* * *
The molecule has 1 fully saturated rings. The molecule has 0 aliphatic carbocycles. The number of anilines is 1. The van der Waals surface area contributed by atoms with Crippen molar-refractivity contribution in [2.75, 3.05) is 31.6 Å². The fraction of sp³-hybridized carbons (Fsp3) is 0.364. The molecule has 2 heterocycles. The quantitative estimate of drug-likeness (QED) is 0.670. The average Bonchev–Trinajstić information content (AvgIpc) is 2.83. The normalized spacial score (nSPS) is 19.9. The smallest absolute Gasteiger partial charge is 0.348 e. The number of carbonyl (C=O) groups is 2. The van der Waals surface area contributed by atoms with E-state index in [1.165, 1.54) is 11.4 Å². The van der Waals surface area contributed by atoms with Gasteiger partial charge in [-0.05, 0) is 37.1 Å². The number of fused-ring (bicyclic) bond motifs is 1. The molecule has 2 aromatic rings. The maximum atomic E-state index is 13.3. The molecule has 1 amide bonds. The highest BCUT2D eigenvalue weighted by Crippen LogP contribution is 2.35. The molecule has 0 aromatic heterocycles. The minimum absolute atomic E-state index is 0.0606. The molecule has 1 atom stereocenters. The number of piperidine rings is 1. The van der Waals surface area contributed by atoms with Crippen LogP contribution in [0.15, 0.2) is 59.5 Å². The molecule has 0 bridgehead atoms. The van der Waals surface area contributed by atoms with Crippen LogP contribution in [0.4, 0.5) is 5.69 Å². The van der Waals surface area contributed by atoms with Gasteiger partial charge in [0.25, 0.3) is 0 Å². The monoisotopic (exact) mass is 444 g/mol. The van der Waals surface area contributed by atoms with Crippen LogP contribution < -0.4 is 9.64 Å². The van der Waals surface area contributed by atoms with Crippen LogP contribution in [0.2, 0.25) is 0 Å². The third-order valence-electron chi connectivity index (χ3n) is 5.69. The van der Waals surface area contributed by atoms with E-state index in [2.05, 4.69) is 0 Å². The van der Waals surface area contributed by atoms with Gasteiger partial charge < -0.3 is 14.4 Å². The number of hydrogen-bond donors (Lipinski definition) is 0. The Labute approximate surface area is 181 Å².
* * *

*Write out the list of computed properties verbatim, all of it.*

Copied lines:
The molecule has 1 fully saturated rings. The molecule has 0 aliphatic carbocycles. The number of anilines is 1. The van der Waals surface area contributed by atoms with Crippen molar-refractivity contribution in [2.75, 3.05) is 31.6 Å². The fraction of sp³-hybridized carbons (Fsp3) is 0.364. The molecule has 2 heterocycles. The quantitative estimate of drug-likeness (QED) is 0.670. The average Bonchev–Trinajstić information content (AvgIpc) is 2.83. The normalized spacial score (nSPS) is 19.9. The smallest absolute Gasteiger partial charge is 0.348 e. The number of carbonyl (C=O) groups is 2. The van der Waals surface area contributed by atoms with E-state index in [1.165, 1.54) is 11.4 Å². The van der Waals surface area contributed by atoms with Gasteiger partial charge in [-0.05, 0) is 37.1 Å². The number of fused-ring (bicyclic) bond motifs is 1. The molecule has 2 aromatic rings. The maximum atomic E-state index is 13.3. The molecule has 1 amide bonds. The highest BCUT2D eigenvalue weighted by Crippen LogP contribution is 2.35. The molecule has 0 aromatic heterocycles. The minimum absolute atomic E-state index is 0.0606. The molecule has 1 atom stereocenters. The number of piperidine rings is 1. The van der Waals surface area contributed by atoms with Crippen LogP contribution in [0.15, 0.2) is 59.5 Å². The molecule has 0 bridgehead atoms. The van der Waals surface area contributed by atoms with Crippen LogP contribution in [0.4, 0.5) is 5.69 Å². The van der Waals surface area contributed by atoms with Gasteiger partial charge in [0.25, 0.3) is 0 Å². The monoisotopic (exact) mass is 444 g/mol. The van der Waals surface area contributed by atoms with Crippen LogP contribution < -0.4 is 9.64 Å². The van der Waals surface area contributed by atoms with Crippen LogP contribution in [0.2, 0.25) is 0 Å². The third-order valence-electron chi connectivity index (χ3n) is 5.69. The van der Waals surface area contributed by atoms with E-state index in [2.05, 4.69) is 0 Å². The van der Waals surface area contributed by atoms with Gasteiger partial charge < -0.3 is 14.4 Å². The number of hydrogen-bond donors (Lipinski definition) is 0. The Labute approximate surface area is 181 Å².